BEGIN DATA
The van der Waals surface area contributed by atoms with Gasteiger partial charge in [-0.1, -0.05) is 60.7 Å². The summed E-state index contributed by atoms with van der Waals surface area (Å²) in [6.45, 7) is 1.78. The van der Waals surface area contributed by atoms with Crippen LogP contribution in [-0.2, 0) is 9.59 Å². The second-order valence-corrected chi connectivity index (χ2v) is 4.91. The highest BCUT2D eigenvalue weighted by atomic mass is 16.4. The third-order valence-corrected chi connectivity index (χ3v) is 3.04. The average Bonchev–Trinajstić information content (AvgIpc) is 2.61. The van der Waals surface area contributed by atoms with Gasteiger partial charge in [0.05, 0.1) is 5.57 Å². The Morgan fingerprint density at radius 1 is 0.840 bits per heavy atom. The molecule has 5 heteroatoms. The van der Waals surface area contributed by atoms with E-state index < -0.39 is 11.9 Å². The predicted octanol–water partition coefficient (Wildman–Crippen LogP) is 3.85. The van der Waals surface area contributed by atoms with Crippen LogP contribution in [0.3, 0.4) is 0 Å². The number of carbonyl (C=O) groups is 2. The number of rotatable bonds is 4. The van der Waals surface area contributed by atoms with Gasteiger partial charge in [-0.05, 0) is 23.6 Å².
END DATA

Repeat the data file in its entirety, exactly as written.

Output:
The van der Waals surface area contributed by atoms with Gasteiger partial charge in [-0.1, -0.05) is 60.7 Å². The summed E-state index contributed by atoms with van der Waals surface area (Å²) in [6.45, 7) is 1.78. The van der Waals surface area contributed by atoms with Crippen LogP contribution in [-0.2, 0) is 9.59 Å². The second-order valence-corrected chi connectivity index (χ2v) is 4.91. The highest BCUT2D eigenvalue weighted by atomic mass is 16.4. The third-order valence-corrected chi connectivity index (χ3v) is 3.04. The average Bonchev–Trinajstić information content (AvgIpc) is 2.61. The van der Waals surface area contributed by atoms with Gasteiger partial charge in [0.05, 0.1) is 5.57 Å². The Morgan fingerprint density at radius 1 is 0.840 bits per heavy atom. The molecule has 5 heteroatoms. The van der Waals surface area contributed by atoms with E-state index < -0.39 is 11.9 Å². The predicted octanol–water partition coefficient (Wildman–Crippen LogP) is 3.85. The van der Waals surface area contributed by atoms with Crippen LogP contribution in [0.3, 0.4) is 0 Å². The number of carbonyl (C=O) groups is 2. The number of rotatable bonds is 4. The van der Waals surface area contributed by atoms with Gasteiger partial charge in [-0.05, 0) is 23.6 Å².